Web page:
28. 28

    Farina, S. et al. Transient inhibition of the human motor cortex by capsaicin-induced pain. A study with transcranial magnetic stimulation. Neurosci. Lett. 314, 97–101 (2001).

  29. 29

    Svensson, P., Miles, T.S., McKay, D. & Ridding, M.C. Suppression of motor evoked potentials in a hand muscle following prolonged painful stimulation. Eur. J. Pain 7, 55–62 (2003).

  30. 30

    Urban, P.P. et al. Different short-term modulation of cortical motor output to distal and proximal upper-limb muscles during painful sensory nerve stimulation. Muscle Nerve 29, 663–669 (2004).

  31. 31

    Maiani, G. & Sanavio, E. Semantics of pain in Italy: the Italian version of the McGill Pain Questionnaire. Pain 22, 399–405 (1985).

  32. 32

    Melzack, R. The McGill Pain Questionnaire: major properties and scoring methods. Pain 1, 277–299 (1975).

  33. 33

    Bonino, S., Lo Coco, A. & Tani, F. Empatia. I Processi di Condivisione delle Emozioni (Giunti, Florence, Italy, 1998).

  34. 34

    Davis, M.H. Empathy: A Social Psychological Approach (Westview Press, Madison, Wisconsin, 1996).

  35. 35

    Adolphs, R. Neural systems for recognizing emotion. Curr. Opin. Neurobiol. 12, 169–177 (2002).

  36. 36

    Porro, C.A., Cettolo, V., Francescato, M.P. & Baraldi, P. Functional activity mapping of the mesial hemispheric wall during anticipation of pain. Neuroimage 19, 1738–1747 (2003).

  37. 37

    Ploghaus, A., Becerra, L., Borras, C. & Borsook, D. Neural circuitry underlying pain modulation: expectation, hypnosis, placebo. Trends Cogn. Sci. 7, 197–200 (2003).

  38. 38

    Meltzoff, A.N. & Decety, J. What imitation tells us about social cognition: a rapprochement between developmental psychology and cognitive neuroscience. Philos. Trans. R. Soc. Lond. B Biol. Sci. 358, 491–500 (2003).

  39. 39

    Leibenluft, E., Gobbini, M.I., Harrison, T & Haxby, J.V. Mothers' neural activation in response to pictures of their children and other children. Biol. Psychiatry 56, 225–232 (2004).

  40. 40

    Oldfield, R.C. The assessment and analysis of handedness: the Edinburgh inventory. Neuropsychologia 9, 97–113 (1971).

  41. 41

    Wasserman, E.M. Risk and safety of repetitive transcranial magnetic stimulation: report and suggested guidelines from the International Workshop on the Safety of Repetitive Transcranial Magnetic Stimulation, June 5–7, 1996. Electroenceph. Clin. Neurophysiol. 108, 1–16 (1998).

  42. 42

    Brasil-Neto, J.P. et al. Optimal focal transcranial magnetic activation of the human motor cortex: effects of coil orientation, shape of the induced current pulse, and stimulus intensity. J. Clin. Neurophysiol. 9, 132–136 (1992).

  43. 43

    Mills, K.R., Boniface, S.J. & Schubert, M. Magnetic brain stimulation with a double coil: the importance of coil orientation. Electroencephalogr. Clin. Neurophysiol. 85, 17–21 (1992).

  44. 44

    Rossini, P.M. et al. Non-invasive electrical and magnetic stimulation of the brain, spinal cord and roots: basic principles and procedures for routine clinical application. Report of an IFCN committee. Electroencephalogr. Clin. Neurophysiol. 91, 79–92 (1994).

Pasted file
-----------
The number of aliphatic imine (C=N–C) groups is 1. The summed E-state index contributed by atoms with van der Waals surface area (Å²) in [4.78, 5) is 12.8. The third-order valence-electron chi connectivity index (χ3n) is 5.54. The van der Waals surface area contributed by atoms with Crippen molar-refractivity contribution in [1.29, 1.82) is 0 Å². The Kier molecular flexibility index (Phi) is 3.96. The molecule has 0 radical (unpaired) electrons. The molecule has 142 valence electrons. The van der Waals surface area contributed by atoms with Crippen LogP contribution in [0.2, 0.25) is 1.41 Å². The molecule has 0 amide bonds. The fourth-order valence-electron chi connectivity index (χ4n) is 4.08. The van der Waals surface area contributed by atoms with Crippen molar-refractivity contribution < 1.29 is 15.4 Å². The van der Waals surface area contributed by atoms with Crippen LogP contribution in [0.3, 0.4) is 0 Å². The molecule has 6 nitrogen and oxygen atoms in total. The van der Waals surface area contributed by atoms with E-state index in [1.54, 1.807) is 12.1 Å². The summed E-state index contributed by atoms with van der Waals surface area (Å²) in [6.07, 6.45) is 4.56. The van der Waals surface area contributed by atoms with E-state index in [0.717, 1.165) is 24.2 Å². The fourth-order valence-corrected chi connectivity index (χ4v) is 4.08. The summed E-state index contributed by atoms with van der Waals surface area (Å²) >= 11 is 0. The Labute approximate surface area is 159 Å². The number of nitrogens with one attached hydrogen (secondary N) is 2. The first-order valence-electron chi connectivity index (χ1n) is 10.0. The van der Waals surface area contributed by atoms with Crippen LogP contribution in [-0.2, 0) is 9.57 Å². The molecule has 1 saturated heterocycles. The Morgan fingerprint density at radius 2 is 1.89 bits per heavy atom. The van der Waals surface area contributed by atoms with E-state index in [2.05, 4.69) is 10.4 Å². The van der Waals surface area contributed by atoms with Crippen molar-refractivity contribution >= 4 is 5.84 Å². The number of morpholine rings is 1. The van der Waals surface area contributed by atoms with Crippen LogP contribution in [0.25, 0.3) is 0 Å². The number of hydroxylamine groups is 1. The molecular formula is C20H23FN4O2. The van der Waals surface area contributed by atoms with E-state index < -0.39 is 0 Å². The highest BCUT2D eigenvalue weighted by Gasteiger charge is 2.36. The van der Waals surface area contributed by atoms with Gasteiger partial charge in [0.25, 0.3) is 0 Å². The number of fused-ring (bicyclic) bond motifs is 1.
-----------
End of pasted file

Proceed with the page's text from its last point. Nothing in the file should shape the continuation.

45. 45

    Eisen, A. Electromyography in disorders of muscle tone. Can. J. Neurol. Sci. 14, 501–505 (1987).

  46. 46

    Kimura, J. Electrodiagnosis in Diseases of Nerve and Muscle (F.A. Davis Company, Philadelphia, 1993).

  47. 47

    Maeda, F., Kleiner-Fisman, G. & Pascual-Leone, A. Motor facilitation while observing hand actions: specificity of the effect and role of observer's orientation. J. Neurophysiol. 87, 1329–1335 (2002).

  48. 48

    Gangitano, M., Mottaghy, F.M. & Pascual-Leone, A. Modulation of premotor mirror neuron activity during observation of unpredictable grasping movements. Eur. J. Neurosci. 20, 2193–2202 (2004).

  49. 49

    Järveläinen, J., Schürmann, M. & Hari, R. Activation of the human primary motor cortex during observation of tool use. Neuroimage 23, 187–192 (2004).

  50. 50

    Chen, R. et al. Depression of motor cortex excitability by low-frequency transcranial magnetic stimulation. Neurology 48, 1398–1403 (1997).

Download references


This research was supported by grants from the Ministero Istruzione Università e Ricerca and Finanziamento Italiano Ricerca di Base, Italy, both awarded to S.M.A.

Author information

Correspondence to Salvatore M Aglioti.

Ethics declarations

Competing interests

The authors declare no competing financial interests.

Supplementary information

Supplementary Fig. 1

Examples of raw MEP amplitudes for each observation condition in a representative subject of experiment 1. (JPG 34 kb)

Supplementary Fig. 2

Sensory and affective qualities of the pain supposedly felt by the model during observation of the different types of video clips in experiments 1, 2 and 3. (JPG 68 kb)

Supplementary Fig. 3

Self-oriented emotional reactions during observation of the different movies of experiment 1 measured by means of VAS. (JPG 81 kb)

Supplementary Fig. 4

MEP amplitude recorded from the FDI (black bars) and the ADM (white bars) muscles during the observation of 'Needle in FDI' condition of experiment 5 (expressed with respect to the correspondening static condition). (JPG 29 kb)

Supplementary Table 1

Mean amplitude (± s.e.m.) of F and M waves recorded from the FDI muscle in experiment 4. (JPG 32 kb)

Supplementary Table 2

Simple correlations between MEP amplitude changes recorded from FDI and ADM muscles and subjective ratings of 'Needle in FDI' video clips of experiment 1 and 5, and 'Needle in ADM' video clips of experiment 3. (PDF 44 kb)

Supplementary Video 1

Representative video clips showing the dynamic conditions of experiment 1: (i) a needle entering a right hand ('Needle in FDI'), (ii) a Q-Tip touching the right hand in regions overlapping those pricked by the needle ('Q-Tip on FDI') and (iii) a needle entering a tomato ('Non-Corporeal'). (MOV 2299 kb)

Supplementary Note (PDF 73 kb)

Rights and permissions

Reprints and Permissions

About this article

Cite this article

Avenanti, A., Bueti, D., Galati, G. et al. Transcranial magnetic stimulation highlights the sensorimotor side of empathy for pain. Nat Neurosci 8, 955–960 (2005).

Download citation

Further reading